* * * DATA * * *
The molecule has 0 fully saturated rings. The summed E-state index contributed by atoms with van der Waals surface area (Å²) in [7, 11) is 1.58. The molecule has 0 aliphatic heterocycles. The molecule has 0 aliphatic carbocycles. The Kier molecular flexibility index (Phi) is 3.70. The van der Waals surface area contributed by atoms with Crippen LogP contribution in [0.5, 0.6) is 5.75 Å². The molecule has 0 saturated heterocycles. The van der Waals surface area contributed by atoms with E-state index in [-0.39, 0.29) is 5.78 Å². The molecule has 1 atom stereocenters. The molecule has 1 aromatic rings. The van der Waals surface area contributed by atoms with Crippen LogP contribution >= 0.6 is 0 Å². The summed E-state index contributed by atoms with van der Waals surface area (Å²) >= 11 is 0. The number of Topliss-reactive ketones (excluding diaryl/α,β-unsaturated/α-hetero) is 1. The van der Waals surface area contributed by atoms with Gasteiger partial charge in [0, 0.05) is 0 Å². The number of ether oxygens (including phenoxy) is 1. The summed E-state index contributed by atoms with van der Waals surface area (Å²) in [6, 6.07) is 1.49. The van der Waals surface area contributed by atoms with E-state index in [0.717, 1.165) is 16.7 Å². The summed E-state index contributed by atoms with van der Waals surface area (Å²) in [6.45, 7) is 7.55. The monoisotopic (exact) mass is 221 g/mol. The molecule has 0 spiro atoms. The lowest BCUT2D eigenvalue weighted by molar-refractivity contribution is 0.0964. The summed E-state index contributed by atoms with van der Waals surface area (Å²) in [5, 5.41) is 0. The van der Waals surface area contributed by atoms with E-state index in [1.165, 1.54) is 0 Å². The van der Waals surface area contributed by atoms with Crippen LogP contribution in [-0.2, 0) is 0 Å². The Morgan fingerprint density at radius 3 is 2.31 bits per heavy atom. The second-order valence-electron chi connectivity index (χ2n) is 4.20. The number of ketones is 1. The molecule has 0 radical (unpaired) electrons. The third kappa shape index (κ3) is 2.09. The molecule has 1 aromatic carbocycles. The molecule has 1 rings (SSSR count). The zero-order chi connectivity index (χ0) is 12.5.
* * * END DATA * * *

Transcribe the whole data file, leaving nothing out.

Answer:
The molecule has 0 fully saturated rings. The summed E-state index contributed by atoms with van der Waals surface area (Å²) in [7, 11) is 1.58. The molecule has 0 aliphatic heterocycles. The molecule has 0 aliphatic carbocycles. The Kier molecular flexibility index (Phi) is 3.70. The van der Waals surface area contributed by atoms with Crippen LogP contribution in [0.5, 0.6) is 5.75 Å². The molecule has 0 saturated heterocycles. The van der Waals surface area contributed by atoms with E-state index in [-0.39, 0.29) is 5.78 Å². The molecule has 1 atom stereocenters. The molecule has 1 aromatic rings. The van der Waals surface area contributed by atoms with Crippen LogP contribution >= 0.6 is 0 Å². The summed E-state index contributed by atoms with van der Waals surface area (Å²) >= 11 is 0. The number of Topliss-reactive ketones (excluding diaryl/α,β-unsaturated/α-hetero) is 1. The van der Waals surface area contributed by atoms with Gasteiger partial charge in [0, 0.05) is 0 Å². The number of ether oxygens (including phenoxy) is 1. The summed E-state index contributed by atoms with van der Waals surface area (Å²) in [6, 6.07) is 1.49. The van der Waals surface area contributed by atoms with E-state index in [0.717, 1.165) is 16.7 Å². The summed E-state index contributed by atoms with van der Waals surface area (Å²) in [6.45, 7) is 7.55. The monoisotopic (exact) mass is 221 g/mol. The molecule has 0 spiro atoms. The lowest BCUT2D eigenvalue weighted by molar-refractivity contribution is 0.0964. The summed E-state index contributed by atoms with van der Waals surface area (Å²) in [5, 5.41) is 0. The van der Waals surface area contributed by atoms with E-state index in [1.165, 1.54) is 0 Å². The van der Waals surface area contributed by atoms with Crippen LogP contribution in [-0.2, 0) is 0 Å². The Morgan fingerprint density at radius 3 is 2.31 bits per heavy atom. The second-order valence-electron chi connectivity index (χ2n) is 4.20. The number of ketones is 1. The molecule has 0 radical (unpaired) electrons. The third kappa shape index (κ3) is 2.09. The molecule has 1 aromatic carbocycles. The molecule has 1 rings (SSSR count). The zero-order chi connectivity index (χ0) is 12.5.